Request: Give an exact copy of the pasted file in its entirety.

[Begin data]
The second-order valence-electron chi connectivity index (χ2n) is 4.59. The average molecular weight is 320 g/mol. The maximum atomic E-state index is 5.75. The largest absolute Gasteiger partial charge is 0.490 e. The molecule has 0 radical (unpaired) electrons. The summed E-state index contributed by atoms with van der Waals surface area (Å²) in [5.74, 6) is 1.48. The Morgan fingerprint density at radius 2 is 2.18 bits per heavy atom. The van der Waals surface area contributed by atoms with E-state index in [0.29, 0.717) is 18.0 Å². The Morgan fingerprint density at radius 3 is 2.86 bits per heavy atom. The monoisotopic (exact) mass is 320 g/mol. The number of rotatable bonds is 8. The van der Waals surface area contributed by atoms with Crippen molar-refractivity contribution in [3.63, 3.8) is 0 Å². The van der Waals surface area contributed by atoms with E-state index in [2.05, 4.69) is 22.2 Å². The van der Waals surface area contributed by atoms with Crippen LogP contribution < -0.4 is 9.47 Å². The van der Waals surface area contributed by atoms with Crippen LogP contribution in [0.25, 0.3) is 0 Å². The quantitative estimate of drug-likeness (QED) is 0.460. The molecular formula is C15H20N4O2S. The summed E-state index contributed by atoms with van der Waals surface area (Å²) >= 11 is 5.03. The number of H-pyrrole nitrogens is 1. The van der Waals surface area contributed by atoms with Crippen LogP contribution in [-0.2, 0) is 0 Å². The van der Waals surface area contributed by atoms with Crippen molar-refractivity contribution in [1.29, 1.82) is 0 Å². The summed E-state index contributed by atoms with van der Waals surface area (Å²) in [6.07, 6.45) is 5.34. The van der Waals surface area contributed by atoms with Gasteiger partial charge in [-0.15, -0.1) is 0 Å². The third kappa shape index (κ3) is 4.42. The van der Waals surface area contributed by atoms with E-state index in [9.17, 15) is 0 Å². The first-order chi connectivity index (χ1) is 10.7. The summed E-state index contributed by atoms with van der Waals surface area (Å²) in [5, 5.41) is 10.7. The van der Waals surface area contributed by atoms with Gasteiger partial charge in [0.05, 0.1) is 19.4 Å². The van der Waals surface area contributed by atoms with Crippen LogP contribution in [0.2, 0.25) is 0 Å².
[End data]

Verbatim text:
The second-order valence-electron chi connectivity index (χ2n) is 4.59. The average molecular weight is 320 g/mol. The maximum atomic E-state index is 5.75. The largest absolute Gasteiger partial charge is 0.490 e. The molecule has 0 radical (unpaired) electrons. The summed E-state index contributed by atoms with van der Waals surface area (Å²) in [5.74, 6) is 1.48. The Morgan fingerprint density at radius 2 is 2.18 bits per heavy atom. The van der Waals surface area contributed by atoms with E-state index in [0.29, 0.717) is 18.0 Å². The Morgan fingerprint density at radius 3 is 2.86 bits per heavy atom. The monoisotopic (exact) mass is 320 g/mol. The number of rotatable bonds is 8. The van der Waals surface area contributed by atoms with Crippen molar-refractivity contribution in [3.63, 3.8) is 0 Å². The van der Waals surface area contributed by atoms with E-state index in [2.05, 4.69) is 22.2 Å². The van der Waals surface area contributed by atoms with Crippen LogP contribution < -0.4 is 9.47 Å². The van der Waals surface area contributed by atoms with Crippen LogP contribution in [0.25, 0.3) is 0 Å². The quantitative estimate of drug-likeness (QED) is 0.460. The molecular formula is C15H20N4O2S. The summed E-state index contributed by atoms with van der Waals surface area (Å²) >= 11 is 5.03. The number of H-pyrrole nitrogens is 1. The van der Waals surface area contributed by atoms with Crippen LogP contribution in [-0.2, 0) is 0 Å². The van der Waals surface area contributed by atoms with Crippen molar-refractivity contribution in [1.29, 1.82) is 0 Å². The summed E-state index contributed by atoms with van der Waals surface area (Å²) in [6.07, 6.45) is 5.34. The van der Waals surface area contributed by atoms with Gasteiger partial charge in [-0.15, -0.1) is 0 Å². The third kappa shape index (κ3) is 4.42. The van der Waals surface area contributed by atoms with E-state index in [9.17, 15) is 0 Å². The first-order chi connectivity index (χ1) is 10.7. The summed E-state index contributed by atoms with van der Waals surface area (Å²) in [5, 5.41) is 10.7. The van der Waals surface area contributed by atoms with Gasteiger partial charge in [0.05, 0.1) is 19.4 Å². The van der Waals surface area contributed by atoms with Crippen LogP contribution in [0.2, 0.25) is 0 Å².